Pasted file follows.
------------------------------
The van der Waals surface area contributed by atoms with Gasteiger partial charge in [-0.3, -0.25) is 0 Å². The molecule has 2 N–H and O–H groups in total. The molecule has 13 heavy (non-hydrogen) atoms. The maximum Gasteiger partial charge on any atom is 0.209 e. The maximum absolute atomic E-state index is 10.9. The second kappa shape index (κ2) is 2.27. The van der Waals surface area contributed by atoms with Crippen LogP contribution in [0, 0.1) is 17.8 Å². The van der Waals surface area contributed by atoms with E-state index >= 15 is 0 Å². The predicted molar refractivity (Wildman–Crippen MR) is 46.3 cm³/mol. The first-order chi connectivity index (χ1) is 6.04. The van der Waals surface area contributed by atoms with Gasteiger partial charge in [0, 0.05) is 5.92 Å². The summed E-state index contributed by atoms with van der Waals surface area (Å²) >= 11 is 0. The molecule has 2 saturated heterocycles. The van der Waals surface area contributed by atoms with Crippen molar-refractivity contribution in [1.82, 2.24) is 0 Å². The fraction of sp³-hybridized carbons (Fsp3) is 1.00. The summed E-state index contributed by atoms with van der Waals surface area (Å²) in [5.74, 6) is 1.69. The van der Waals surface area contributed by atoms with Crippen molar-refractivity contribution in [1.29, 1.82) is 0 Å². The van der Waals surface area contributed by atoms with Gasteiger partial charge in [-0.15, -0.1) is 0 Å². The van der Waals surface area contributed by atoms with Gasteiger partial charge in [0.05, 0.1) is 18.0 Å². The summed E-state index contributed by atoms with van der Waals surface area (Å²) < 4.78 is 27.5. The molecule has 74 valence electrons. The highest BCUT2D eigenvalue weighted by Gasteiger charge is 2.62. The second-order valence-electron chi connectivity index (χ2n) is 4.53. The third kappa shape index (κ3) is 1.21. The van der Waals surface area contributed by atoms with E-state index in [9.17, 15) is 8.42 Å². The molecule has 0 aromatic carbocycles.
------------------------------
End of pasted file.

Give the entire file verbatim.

The van der Waals surface area contributed by atoms with Gasteiger partial charge in [-0.3, -0.25) is 0 Å². The molecule has 2 N–H and O–H groups in total. The molecule has 13 heavy (non-hydrogen) atoms. The maximum Gasteiger partial charge on any atom is 0.209 e. The maximum absolute atomic E-state index is 10.9. The second kappa shape index (κ2) is 2.27. The van der Waals surface area contributed by atoms with Crippen LogP contribution in [0, 0.1) is 17.8 Å². The van der Waals surface area contributed by atoms with E-state index >= 15 is 0 Å². The predicted molar refractivity (Wildman–Crippen MR) is 46.3 cm³/mol. The first-order chi connectivity index (χ1) is 6.04. The van der Waals surface area contributed by atoms with Gasteiger partial charge in [0, 0.05) is 5.92 Å². The summed E-state index contributed by atoms with van der Waals surface area (Å²) >= 11 is 0. The molecule has 2 saturated heterocycles. The van der Waals surface area contributed by atoms with Crippen molar-refractivity contribution in [1.82, 2.24) is 0 Å². The fraction of sp³-hybridized carbons (Fsp3) is 1.00. The summed E-state index contributed by atoms with van der Waals surface area (Å²) in [5.74, 6) is 1.69. The van der Waals surface area contributed by atoms with Crippen molar-refractivity contribution in [1.29, 1.82) is 0 Å². The van der Waals surface area contributed by atoms with Gasteiger partial charge in [-0.15, -0.1) is 0 Å². The van der Waals surface area contributed by atoms with Gasteiger partial charge in [0.05, 0.1) is 18.0 Å². The summed E-state index contributed by atoms with van der Waals surface area (Å²) < 4.78 is 27.5. The molecule has 74 valence electrons. The highest BCUT2D eigenvalue weighted by Gasteiger charge is 2.62. The second-order valence-electron chi connectivity index (χ2n) is 4.53. The third kappa shape index (κ3) is 1.21. The van der Waals surface area contributed by atoms with E-state index in [9.17, 15) is 8.42 Å². The molecule has 0 aromatic carbocycles.